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University grads help create "job-hunting economy"
( 2004-01-28 13:57) (Xinhua)

Li Shaomei, a senior student of Beijing Technology and Business University (BTBU), has spent 2,000yuan (241 US dollars) on job hunting, including a mobile phone formore convenient contacts with potential employers.

Millions of students like Li in China are creating a "job-hunting economy" with a volume estimated at more than 1 billion yuan (about 169 million US dollars).

The boom of the new economic sector, still new to economists, has been a result of fierce competition in the job market for the 2004 university graduates, further compounded by adverse effects of the severe acute respiratory syndrome (SARS) last year.

As a newly coined term, "job-hunting economy" refers to variousexpenses borne by university graduates to secure a job, including resume design, formal suits for interviews, admission tickets for job fairs, and transport costs.

China will see 2.8 million college graduates hit the job marketin the summer of 2004, an increase of 680,000 over the same time last year. Experts conservatively estimated that each graduate maycontribute at least 500 yuan (60 US dollars) to the job-hunting economy, which, multiplied by the total number of graduates, will amount to more than 1 billion yuan (about 169 million US dollars) in total.

By 2005, the number of graduates is expected to reach a record 3.4 million, according to the Ministry of Education.

This number has sharply increased since last year, as a result of a large scale enrollment expansion scheme introduced in 1999 topopularize higher education to ever more youngsters.

However, "as the majority of new grads eye major cities of Beijing and Shanghai, job market competition there is ever more intense," said Vice-Minister of Education Zhang Baoqing.

To the surprise of many people, employment requisites have changed fast.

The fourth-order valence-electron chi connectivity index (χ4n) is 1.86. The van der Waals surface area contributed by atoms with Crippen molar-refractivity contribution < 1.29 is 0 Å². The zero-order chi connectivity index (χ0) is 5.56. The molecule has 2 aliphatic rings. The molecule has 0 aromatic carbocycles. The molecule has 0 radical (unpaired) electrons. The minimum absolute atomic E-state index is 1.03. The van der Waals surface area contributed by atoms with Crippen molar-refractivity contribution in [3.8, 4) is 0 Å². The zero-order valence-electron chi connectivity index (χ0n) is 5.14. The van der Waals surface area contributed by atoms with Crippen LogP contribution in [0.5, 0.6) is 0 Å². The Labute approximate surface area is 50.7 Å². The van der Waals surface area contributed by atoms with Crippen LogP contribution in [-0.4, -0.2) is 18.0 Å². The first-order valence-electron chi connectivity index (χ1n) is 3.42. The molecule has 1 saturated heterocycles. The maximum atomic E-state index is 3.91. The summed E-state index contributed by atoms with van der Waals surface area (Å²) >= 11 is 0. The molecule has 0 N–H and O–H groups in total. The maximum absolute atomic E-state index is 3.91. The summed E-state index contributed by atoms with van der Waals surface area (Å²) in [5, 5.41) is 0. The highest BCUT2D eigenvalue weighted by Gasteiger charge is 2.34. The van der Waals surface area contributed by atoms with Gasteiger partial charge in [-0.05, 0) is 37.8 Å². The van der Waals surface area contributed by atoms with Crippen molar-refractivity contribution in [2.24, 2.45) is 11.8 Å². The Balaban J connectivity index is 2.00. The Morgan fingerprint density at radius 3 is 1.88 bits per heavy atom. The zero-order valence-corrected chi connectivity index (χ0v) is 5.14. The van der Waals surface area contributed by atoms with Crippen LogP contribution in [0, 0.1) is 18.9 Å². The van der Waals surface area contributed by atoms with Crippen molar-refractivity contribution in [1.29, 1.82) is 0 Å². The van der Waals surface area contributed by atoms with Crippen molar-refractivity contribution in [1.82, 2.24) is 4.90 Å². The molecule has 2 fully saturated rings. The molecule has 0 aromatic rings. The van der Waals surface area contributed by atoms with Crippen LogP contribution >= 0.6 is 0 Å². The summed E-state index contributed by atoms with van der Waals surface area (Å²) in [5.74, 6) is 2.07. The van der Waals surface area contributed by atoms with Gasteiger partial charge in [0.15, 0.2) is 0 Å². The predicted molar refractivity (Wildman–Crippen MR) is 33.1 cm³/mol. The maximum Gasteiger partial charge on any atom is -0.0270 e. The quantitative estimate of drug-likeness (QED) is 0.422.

"Before, a diploma was enough to secure a decent job with a check enclosed," said Sun Lina, a master's student with Beijing Foreign Studies University (BFSU), "but things have changed".

With her bachelor's degree, Sun was offered a job three years ago by a top-notch university in Dalian city of northeast China's Liaoning province, even before she had the time to design her resume.

With a master's degree three years later, she is stilling looking for a job. "I've spent some 1,500 yuan (181 US dollars) sofar, and the number will surely rise if I don't get an offer", said Sun.

"It is inevitable," said Jiang Xufan, a clerk in charge of college students in BFSU, referring to this increasing expenses onjob hunting, a common phenomenon in other Asian countries, such asthe Republic of Korea and Indonesia.

"Thrown into a job market saturated with degree holders, the graduates aren't willing to forgo any opportunity," Jiang said.

To the dismay of many new graduates, the oversupply of labor has also driven their beginning salaries down by an average 25 percent.

According to Zheng Daqi, an analyst with Taihe Enterprise Management Consulting, a Beijing-based human resources company, the beginning salary for a South China network device corporation for post graduates dropped from 7,000 yuan (843 US dollars) per month to 5,800 yuan (699 US dollars), while the monthly salary of a listed Beijing-based software company for college graduates plummeted by 2,500 yuan (301 US dollars) from the original 6,000 yuan (723 US dollars). Payments in other industries are even lower.

The rising number of graduates in China indicates a conversion from higher education reserved for the privileged few to one available to the general public, said Wang Dazheng, an expert on human resources management said.

"A booming job-hunting economy and lower beginning salaries will coexist for a long time to come," he said.

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